Biotechnology companies require specialized facilities, specifically laboratory space.
This can be a major challenge for young, but growing businesses. Not only is lab space more expensive per square foot than many other types of commercial space, it is also much rarer.
How do growing biotech companies find lab space? First, it’s a good idea to understand the technical specifications that a building needs to meet in order to house a lab. With that knowledge in hand, you can then choose to work with a broker or find space on your own (there are pros and cons to each). Finally, it’s almost impossible to find a space that is completely move-in ready for a growing biotech company, so an understanding of how to pick the right service providers can help to make sure you don’t spend more money than you need to on the build-out.
If you are already working in a lab space and planning to move because you need more room, determining how much more you need is relatively easy -- at least in terms of immediate needs. It can be much harder to tell how much space you’ll need in 2 years. If you’re looking at leasing your own lab or buying a building, you definitely need to think about how much space you will need even 5 or 10 years from now. Most commercial leases are for a minimum of 5 years at a time. If you decide to buy a building, you’re looking for a more permanent home for your company and will be automatically going for the higher end of square footage.
Determining the amount of space depends on the expected equipment, workflow, and number of employees. One benchmark for biotechnology labs puts the square footage per person at anywhere between 200 and 400 square feet. (This same resource also discusses lab space design for architects, which may assist you in communicating your needs to them when designing your lab buildout--though note that the regulations are specific to San Diego.) This formula can help you decide how much space you may need when you have a certain number of employees, but it can’t help you predict how many years it will take to reach that number.
There are a few different methods for deciding how much space to acquire now. One method is to just get the amount you currently need, or foresee needing in the next year or two. When you outgrow the space, the company rents an additional lab to expand into. The advantage is your young/small company isn’t spending more per month than necessary. The drawback is that you may not find another lab space very close to your first one, or splitting up the team may be detrimental.
Another option is to look for the most space you would reasonably expect to need within the next five years. Though more expensive in the short term, this would mean only building out the lab once, keeping your team together, and not running out of room. Also, some biotech companies with extra space sublet to startups, which helps to strengthen the local life sciences ecosystem (and helps to offset costs).
Finally, you can land somewhere in the middle and go for a space that will certainly get you through the next couple of years but might be a squeeze as time goes on. You can choose to outsource an experiment that you don’t have space to bring in equipment for, and have some employees come in in shifts.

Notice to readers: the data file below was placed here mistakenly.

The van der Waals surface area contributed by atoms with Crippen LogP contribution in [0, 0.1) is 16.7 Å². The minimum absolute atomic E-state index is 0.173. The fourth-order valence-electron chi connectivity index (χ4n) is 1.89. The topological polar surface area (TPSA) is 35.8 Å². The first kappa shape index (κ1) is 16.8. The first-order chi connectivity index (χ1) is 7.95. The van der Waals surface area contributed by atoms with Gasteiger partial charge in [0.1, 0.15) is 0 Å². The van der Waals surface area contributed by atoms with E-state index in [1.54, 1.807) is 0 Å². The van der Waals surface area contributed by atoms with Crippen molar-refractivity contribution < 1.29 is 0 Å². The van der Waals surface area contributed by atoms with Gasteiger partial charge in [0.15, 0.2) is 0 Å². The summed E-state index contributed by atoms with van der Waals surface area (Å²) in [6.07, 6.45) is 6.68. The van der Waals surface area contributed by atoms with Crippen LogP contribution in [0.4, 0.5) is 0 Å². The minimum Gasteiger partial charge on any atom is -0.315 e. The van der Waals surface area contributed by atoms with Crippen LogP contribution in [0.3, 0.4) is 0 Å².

None of these methods are future-proof. Your choice depends on what type of problem you prefer to deal with, whether it’s having to split up your team, sublet space, or find creative ways to use a space that’s too small. Also, keep in mind that moving labs is expensive and disruptive.
The answer to this question will depend mostly on the needs of the biotech company, but they fall into a few general categories:
1. The electrical requirements for a biotech company depend mainly on the equipment the company plans to use. Large pieces such as ultralow freezers will tend to pull a large amount of amperage, as cooling air to -80C from about 25C requires quite a bit of work. In general, any piece of equipment that has a heating or cooling element will require relatively more electricity. The best way to determine the electrical requirements for a lab are to list all of the equipment in a spreadsheet and note the voltage and current requirements. These can be found in the equipment manual or on the back of the machine. The electricity needed for lights and heating/cooling will depend on the types of systems and their expected hours of operation. In a lab setting, personnel are frequently working beyond normal “office hours” and temperatures may need to stay within a certain range all the time rather than just when people are on site.
All of these factors will add up to the amount of amperage your facility will need, and it is always smart to expect that you will add equipment, require more cooling than expected, and have the lights on longer. Make sure to have access to more electricity than you think you need. You can apply to the local jurisdiction to have additional power for a building, but the process can be long and difficult. It is generally only worthwhile if your company plans to remain at that site for a significant period.
1.a. Backup power is a sub-category of electrical requirements, but it is important if you have irreplaceable samples or expensive reagents that require cold storage. Few buildings have a backup generator and even fewer also fulfill the needs of a lab. However, it’s still something to look for. If you don’t have a backup generator, other solutions include paying for protected off-site sample storage, buying uninterrupted power sources (though these don’t last long), and potentially using Tesla power walls.